The inquisitive Rodrigues fody, often seen in pairs or conspicuous, vocal flocks, is a largely insectivorous bird that searches for insect prey from ground level up to heights of ten metres off the ground. It moves along branches, carefully inspecting the bark for insects, extracting prey from crevices or the undersides of leaves and branches, and sometimes hanging upside down as it reaches for its food. As well as this insect diet, the Rodrigues fody feeds on spiders, seeds, some fruit, and also nectar, which its brush-tipped tongue is highly developed for.Nests of the Rodrigues fody have been found situated high up in trees and are large, domed structures composed of fine grasses and palm fibres, and speckled with cotton pieces and feathers. The eggs of this species are pale blue.
Rodrigues fody range
Formerly widely distributed on the island of Rodrigues, the Rodrigues fody is now confined to an area of about ten square kilometres, centred on Cascade Pigeon valley in the north of the island.

Rodrigues fody habitat
The Rodrigues fody inhabits dense forest, showing a distinct preference for areas of mature forest, with tall trees, a closed canopy and a high diversity of tree species.
It is often found near areas of introduced Araucaria species (evergreen coniferous trees) , showing an ability to adapt to some exotic vegetation.
Rodrigues fody status
Classified as Vulnerable (VU) on the IUCN Red List 2007

Rodrigues fody threats
The once abundant Rodrigues fody was reduced to just five or six pairs in 1968 as a result of habitat loss, cyclones, severe drought, and competition with the introduced Madagascar fody (Foudia madagascariensis) . Thankfully, tragedy was averted with the recovery, expansion and protection of native and exotic woodland, and the fody population recovered to around 1,000 birds by 1999. Today, forest loss and degradation is no longer considered a major threat, but this does not leave the Rodrigues fody entirely in the clear. Feral cats are potential predators of the fody and competition with the Madagascar fody for food may still exert some level of pressure on the population, particularly when food is in short supply, such as in times of drought or cyclones. It is thought that it is this competition that restricts the Rodrigues fody to forest habitat. In addition, future cyclones and droughts pose a continual potential threat.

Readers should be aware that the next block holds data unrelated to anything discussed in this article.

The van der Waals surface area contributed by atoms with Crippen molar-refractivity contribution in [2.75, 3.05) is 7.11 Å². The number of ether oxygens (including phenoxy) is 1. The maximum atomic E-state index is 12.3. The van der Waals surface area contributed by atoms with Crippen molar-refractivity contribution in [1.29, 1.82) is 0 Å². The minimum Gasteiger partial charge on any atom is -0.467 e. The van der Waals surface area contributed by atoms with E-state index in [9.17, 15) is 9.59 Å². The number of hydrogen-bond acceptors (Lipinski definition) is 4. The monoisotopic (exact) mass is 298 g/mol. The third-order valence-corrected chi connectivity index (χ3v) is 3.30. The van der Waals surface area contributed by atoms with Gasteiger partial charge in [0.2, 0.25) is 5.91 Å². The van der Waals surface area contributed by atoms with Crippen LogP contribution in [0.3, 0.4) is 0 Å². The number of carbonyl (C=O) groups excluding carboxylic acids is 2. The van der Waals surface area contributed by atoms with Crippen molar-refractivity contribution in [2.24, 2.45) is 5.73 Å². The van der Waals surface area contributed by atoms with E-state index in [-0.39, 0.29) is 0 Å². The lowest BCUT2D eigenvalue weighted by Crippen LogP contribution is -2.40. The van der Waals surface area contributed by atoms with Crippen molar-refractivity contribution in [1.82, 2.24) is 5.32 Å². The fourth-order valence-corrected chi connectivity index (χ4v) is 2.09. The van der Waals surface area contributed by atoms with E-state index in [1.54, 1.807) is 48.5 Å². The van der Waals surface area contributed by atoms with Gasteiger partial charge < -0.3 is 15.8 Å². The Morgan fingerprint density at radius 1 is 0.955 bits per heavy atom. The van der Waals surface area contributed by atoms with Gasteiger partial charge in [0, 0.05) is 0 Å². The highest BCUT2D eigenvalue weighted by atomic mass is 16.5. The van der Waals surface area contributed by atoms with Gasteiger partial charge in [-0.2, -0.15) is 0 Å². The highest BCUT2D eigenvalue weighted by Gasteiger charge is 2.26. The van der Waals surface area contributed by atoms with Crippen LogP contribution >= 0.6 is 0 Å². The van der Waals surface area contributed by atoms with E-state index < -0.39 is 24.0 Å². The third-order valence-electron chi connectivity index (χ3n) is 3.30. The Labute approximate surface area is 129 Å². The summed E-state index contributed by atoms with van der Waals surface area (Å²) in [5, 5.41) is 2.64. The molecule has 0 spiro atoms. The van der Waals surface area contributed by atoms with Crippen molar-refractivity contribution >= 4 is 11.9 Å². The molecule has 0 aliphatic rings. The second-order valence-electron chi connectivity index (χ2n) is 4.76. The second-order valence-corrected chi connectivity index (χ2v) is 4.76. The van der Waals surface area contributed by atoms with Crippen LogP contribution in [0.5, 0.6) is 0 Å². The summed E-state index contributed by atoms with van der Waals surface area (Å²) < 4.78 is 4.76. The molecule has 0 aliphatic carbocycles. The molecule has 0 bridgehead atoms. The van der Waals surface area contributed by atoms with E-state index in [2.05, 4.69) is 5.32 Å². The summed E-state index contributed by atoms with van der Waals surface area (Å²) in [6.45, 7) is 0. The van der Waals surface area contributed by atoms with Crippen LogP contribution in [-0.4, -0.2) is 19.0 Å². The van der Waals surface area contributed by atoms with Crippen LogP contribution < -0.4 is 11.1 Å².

Rodrigues fody conservation
The recovery of the Rodrigues fody, pulled back from the brink of extinction, is a spectacular success story. Protection of the island’s watersheds allowed the surrounding forests to mature and recover and since the 1980s, the use of bottled gas for cooking became widespread, lessening the demand for firewood . Nature has also played a role in this species’ recovery, with a recent absence of catastrophic cyclones allowing populations to increase. While much of the reforestation has involved exotic trees, native species are being replanted in some areas, including two Conservation Management Areas where grazing animals and woodcutters are kept out and exotic plants are removed. The development of further Conservation Management Areas has been recommended, in addition to further forest management and expansion. Such measures will not only be beneficial for the Rodrigues fody, but may help lessen the island’s reputation as one of the world’s most degraded tropical islands."

- Cardinal Jaune/ Mauritius Wildlife Foundation
More pics of our lovely visitors on flickr